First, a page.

Activators- they encourage gene expression by enhancing the interaction
between RNA polymerase and a definite promoter. This is made possible
through increasing a promoter’s attraction to RNA polymerase.
Enhancers- these are sites on the DNA helix on which activators are
bound. They cause the DNA to loop, bringing a definite promoter to the
initiation complex.
Silencers- these are similar to enhancers but work conversely to them.
Silencers are sites on which transcription factors are bound that
obstruct gene expression for a definite promoter.
General transcription factor- they position RNA polymerase at the
beginning of the protein-coding sequence. After that, they release the
enzyme to transcribe the mRNA.
#2 Post-transcriptional regulation
This is control of gene expression at the RNA level. After the DNA
subscription that results in the formation of mRNA, regulation is
required to determine how much of the mRNA will be translated into
proteins. Cells do so by capping modulation, splicing, adding a Poly (A)
tail, and sometimes sequestrating the RNA transcript (Morris, 2008).
Translational regulation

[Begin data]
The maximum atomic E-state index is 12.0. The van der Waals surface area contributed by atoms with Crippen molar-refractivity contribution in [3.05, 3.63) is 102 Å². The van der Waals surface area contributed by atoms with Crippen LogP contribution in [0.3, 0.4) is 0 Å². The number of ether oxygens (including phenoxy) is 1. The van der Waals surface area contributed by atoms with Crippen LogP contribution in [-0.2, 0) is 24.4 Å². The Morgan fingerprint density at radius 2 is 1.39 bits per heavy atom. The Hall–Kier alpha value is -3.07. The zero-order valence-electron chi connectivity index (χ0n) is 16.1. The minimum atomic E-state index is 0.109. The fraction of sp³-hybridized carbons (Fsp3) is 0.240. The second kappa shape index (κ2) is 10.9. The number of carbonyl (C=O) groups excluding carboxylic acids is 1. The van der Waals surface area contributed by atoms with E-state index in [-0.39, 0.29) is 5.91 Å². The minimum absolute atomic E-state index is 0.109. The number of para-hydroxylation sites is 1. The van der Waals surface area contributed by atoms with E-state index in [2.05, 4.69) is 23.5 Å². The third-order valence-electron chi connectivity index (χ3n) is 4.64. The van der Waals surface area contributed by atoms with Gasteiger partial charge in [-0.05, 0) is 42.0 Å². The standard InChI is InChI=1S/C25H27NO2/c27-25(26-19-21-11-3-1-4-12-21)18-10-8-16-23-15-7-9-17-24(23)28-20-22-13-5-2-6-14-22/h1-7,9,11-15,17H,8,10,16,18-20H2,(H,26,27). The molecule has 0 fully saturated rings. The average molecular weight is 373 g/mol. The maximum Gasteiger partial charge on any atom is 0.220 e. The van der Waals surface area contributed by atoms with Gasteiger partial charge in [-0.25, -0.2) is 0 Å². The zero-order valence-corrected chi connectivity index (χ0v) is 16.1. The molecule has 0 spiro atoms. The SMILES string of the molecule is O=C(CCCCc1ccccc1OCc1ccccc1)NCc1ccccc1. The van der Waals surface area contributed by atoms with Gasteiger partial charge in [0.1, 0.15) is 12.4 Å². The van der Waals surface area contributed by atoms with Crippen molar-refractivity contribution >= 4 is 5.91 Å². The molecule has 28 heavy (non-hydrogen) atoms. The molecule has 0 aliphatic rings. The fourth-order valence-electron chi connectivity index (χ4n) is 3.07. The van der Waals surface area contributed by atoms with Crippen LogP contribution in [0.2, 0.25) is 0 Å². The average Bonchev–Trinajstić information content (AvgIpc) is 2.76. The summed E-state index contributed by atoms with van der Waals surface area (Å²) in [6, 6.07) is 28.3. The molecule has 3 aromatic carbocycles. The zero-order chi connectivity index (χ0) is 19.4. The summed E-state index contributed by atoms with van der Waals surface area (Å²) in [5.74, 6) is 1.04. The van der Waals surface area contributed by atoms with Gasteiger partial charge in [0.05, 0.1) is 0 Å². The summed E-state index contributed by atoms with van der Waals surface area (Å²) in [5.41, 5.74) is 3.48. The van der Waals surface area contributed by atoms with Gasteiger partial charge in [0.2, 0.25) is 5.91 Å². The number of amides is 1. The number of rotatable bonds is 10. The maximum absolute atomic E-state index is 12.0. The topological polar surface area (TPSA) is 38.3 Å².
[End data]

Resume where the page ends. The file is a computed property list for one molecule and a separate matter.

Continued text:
This involves regulation of the levels of protein synthesized by the
mRNA. Modulation here can involve elongation or termination of protein
synthesis or recruitment of ribosomes (Francois & Monod, 1961).
mRNA degradation
Different mRNA within the same cell have different lifetimes. The amount
of protein that can be synthesized from a mRNA depends on the length of
its stability. This limited mRNA lifetime presents an opportunity to
control protein synthesis. Cells alter protein synthesis rapidly
according to the changing needs (Francois & Monod, 1961).
Different gene expression in different cell types
There are numerous genes in a cell, but only a fraction of them are
expressed at a time. Cells are able to change the genes they express
without altering the nucleotide sequence of their DNA. The choices, as